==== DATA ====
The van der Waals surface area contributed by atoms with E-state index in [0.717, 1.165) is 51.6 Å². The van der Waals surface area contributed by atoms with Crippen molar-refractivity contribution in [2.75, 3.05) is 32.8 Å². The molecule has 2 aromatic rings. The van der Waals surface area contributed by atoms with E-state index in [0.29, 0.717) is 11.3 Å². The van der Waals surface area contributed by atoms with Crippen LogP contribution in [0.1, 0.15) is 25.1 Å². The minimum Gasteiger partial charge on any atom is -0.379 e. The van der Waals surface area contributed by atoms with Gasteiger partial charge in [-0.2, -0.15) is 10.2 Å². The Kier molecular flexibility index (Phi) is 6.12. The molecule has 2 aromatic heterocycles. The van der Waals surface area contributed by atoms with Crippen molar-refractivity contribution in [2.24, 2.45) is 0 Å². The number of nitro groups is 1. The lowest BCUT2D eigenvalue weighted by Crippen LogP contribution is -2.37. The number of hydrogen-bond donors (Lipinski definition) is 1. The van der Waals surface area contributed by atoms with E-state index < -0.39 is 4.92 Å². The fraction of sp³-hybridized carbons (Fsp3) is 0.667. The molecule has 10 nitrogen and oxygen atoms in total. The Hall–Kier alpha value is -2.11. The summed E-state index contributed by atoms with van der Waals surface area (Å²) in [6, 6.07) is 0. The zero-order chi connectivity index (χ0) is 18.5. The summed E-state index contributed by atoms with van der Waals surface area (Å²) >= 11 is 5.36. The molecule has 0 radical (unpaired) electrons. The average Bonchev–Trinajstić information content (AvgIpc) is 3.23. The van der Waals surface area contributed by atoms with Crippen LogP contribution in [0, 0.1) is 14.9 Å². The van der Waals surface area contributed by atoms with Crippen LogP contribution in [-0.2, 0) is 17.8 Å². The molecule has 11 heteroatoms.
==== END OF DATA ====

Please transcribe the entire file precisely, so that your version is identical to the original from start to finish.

The van der Waals surface area contributed by atoms with E-state index in [0.717, 1.165) is 51.6 Å². The van der Waals surface area contributed by atoms with Crippen molar-refractivity contribution in [2.75, 3.05) is 32.8 Å². The molecule has 2 aromatic rings. The van der Waals surface area contributed by atoms with E-state index in [0.29, 0.717) is 11.3 Å². The van der Waals surface area contributed by atoms with Crippen LogP contribution in [0.1, 0.15) is 25.1 Å². The minimum Gasteiger partial charge on any atom is -0.379 e. The van der Waals surface area contributed by atoms with Gasteiger partial charge in [-0.2, -0.15) is 10.2 Å². The Kier molecular flexibility index (Phi) is 6.12. The molecule has 2 aromatic heterocycles. The van der Waals surface area contributed by atoms with Crippen molar-refractivity contribution in [2.24, 2.45) is 0 Å². The number of nitro groups is 1. The lowest BCUT2D eigenvalue weighted by Crippen LogP contribution is -2.37. The number of hydrogen-bond donors (Lipinski definition) is 1. The van der Waals surface area contributed by atoms with E-state index < -0.39 is 4.92 Å². The fraction of sp³-hybridized carbons (Fsp3) is 0.667. The molecule has 10 nitrogen and oxygen atoms in total. The Hall–Kier alpha value is -2.11. The summed E-state index contributed by atoms with van der Waals surface area (Å²) in [6, 6.07) is 0. The zero-order chi connectivity index (χ0) is 18.5. The summed E-state index contributed by atoms with van der Waals surface area (Å²) >= 11 is 5.36. The molecule has 0 radical (unpaired) electrons. The average Bonchev–Trinajstić information content (AvgIpc) is 3.23. The van der Waals surface area contributed by atoms with Crippen LogP contribution in [0, 0.1) is 14.9 Å². The van der Waals surface area contributed by atoms with Crippen LogP contribution in [-0.2, 0) is 17.8 Å². The molecule has 11 heteroatoms.